At the sign of the Barking lion...

St Nicholas, Bedfield

At the sign of the Barking lion...

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Bedfield Norman doorway break out

rood screen: the jolly prophets Joel and Baruch (restored)   I've now been visiting this remote little church for twenty years. I love to cycle around the back lanes of Suffolk as summer becomes autumn, the land quietly putting itself to bed for the winter, woodsmoke in the air, the edgy cries of pheasants in the woods, the light whitening out as the afternoon lengthens.

When I first came to St Nicholas, it was in early October 1998. They were getting their church ready for the harvest festival, one of those very English events which must seem curious to a foreign visitor. Harvest festivals are one of those peculiarly Anglican inventions. Like many such ancient traditions, they actually only date back to the 1840s or so. Most Suffolk village churches have them, and do them very well. For some churches, it seems the only time apart from Christmas that the building comes alive.

On this occasion, half a dozen people were busy arranging apples, and marrows, and pumpkins, and leeks, piled in crates and carrier bags at the entrance to the church. They chatted as they did so, and it struck me that this was a kind of communion, the parish being together and talking to itself.

There is a particular smell to a medieval church filled with fruit and vegetables. Once experienced, it is never forgotten, and instantly draws your imagination back to ancient walls, soft wood and cool tiles. For me, it still recalls the beautiful late medieval roodscreen at Bedfield, lined with apples and onions.

I had cycled here along the track from Tannington. Once this leaves the farmyard behind, it becomes the kind of track you'd have found all over Suffolk before the 1920s and 1930s. When you look at an old road map of Suffolk, you find many more byways marked than there are today. Some of them were surfaced, many have disappeared completely. The track between Tannington and Bedfield seems to be still deciding whether or not to settle on the latter option, for at several points it becomes nothing more than overgrown tractor ruts in the mud. But for most of the way it is a gravel track which for part of its route winds pleasantly through woodland.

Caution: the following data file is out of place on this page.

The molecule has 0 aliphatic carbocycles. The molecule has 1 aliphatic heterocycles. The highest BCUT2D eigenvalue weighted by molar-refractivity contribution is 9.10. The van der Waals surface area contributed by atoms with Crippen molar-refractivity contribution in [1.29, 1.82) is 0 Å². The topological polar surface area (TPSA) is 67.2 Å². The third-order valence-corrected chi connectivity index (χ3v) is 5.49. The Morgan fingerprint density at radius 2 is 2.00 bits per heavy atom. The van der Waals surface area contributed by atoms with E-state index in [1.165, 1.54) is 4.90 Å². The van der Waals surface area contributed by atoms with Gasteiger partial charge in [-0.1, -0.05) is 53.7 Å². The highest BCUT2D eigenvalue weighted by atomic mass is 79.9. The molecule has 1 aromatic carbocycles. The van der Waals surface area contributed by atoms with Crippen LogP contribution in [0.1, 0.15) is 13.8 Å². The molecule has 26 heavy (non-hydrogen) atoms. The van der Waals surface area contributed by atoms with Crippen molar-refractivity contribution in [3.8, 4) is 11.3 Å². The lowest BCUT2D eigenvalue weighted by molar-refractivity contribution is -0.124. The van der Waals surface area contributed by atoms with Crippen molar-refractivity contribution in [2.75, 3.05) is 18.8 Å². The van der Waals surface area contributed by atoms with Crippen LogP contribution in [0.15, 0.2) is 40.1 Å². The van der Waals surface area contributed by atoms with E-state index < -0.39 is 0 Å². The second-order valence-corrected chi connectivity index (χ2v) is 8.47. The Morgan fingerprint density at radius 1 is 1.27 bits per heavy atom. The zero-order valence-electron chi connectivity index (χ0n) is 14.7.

Once, in the last year of the 20th Century, I passed a real gipsy caravan on this track. It was late winter, and the cold afternoon light was fading. The brightly coloured caravan had come to a halt, the little horse pulling miserably at the coarse tussocks on the field side. Behind, a man was working at a makeshift forge, the coals flaring suddenly in the uncertain dusk. He nodded once as I passed. I still don't know if it was real.

I came back later in the year on the occasion of the Historic Churches bike ride, and Bedfield church was bathed in the honeyed warmth of late summer. A giant puffball grew by the churchyard gate, and would have made a fine meal if the rats hadn't got to it first. Again the church was busy, a smiling lady at a table signing the forms of a couple of teenage girls with their dad. On this occasion, I could see the roodscreen without having to negotiate fruit and vegetables.

Unusually, the panels contain eight Old Testament prophets in gorgeous reds and greens. The faces of some of the prophets have been viciously attacked with a knife. This may have been the work of mid-16th century reformers, but it appears as though the same thing done at Brundish, a couple of miles off, was actually work commissioned by the iconoclast William Dowsing on behalf of the puritans a century later. Dowsing never came to Bedfield, though, but perhaps the Brundish churchwardens did. We stood together, the smiling lady and me, imagining the past.

Why even do it? It may simply have been a result of the injunction against images, that fundamentalist mistrust of the beauty of the human face being depicted. We have had a reminder with the evils meted out by the Islamic State in Syria and Iraq that fundamentalism never did anybody any good, and the terrors of the Cromwellian night extended far beyond destroying artwork. As Erich Maria Remarque observed, tolerance is the daughter of doubt. So it gives me immense pleasure to see that behind the wicked knife slashes, the prophets seem a jolly lot, with smiles on their faces and the attitudes of old friends having a good time. Perhaps that is why they were attacked.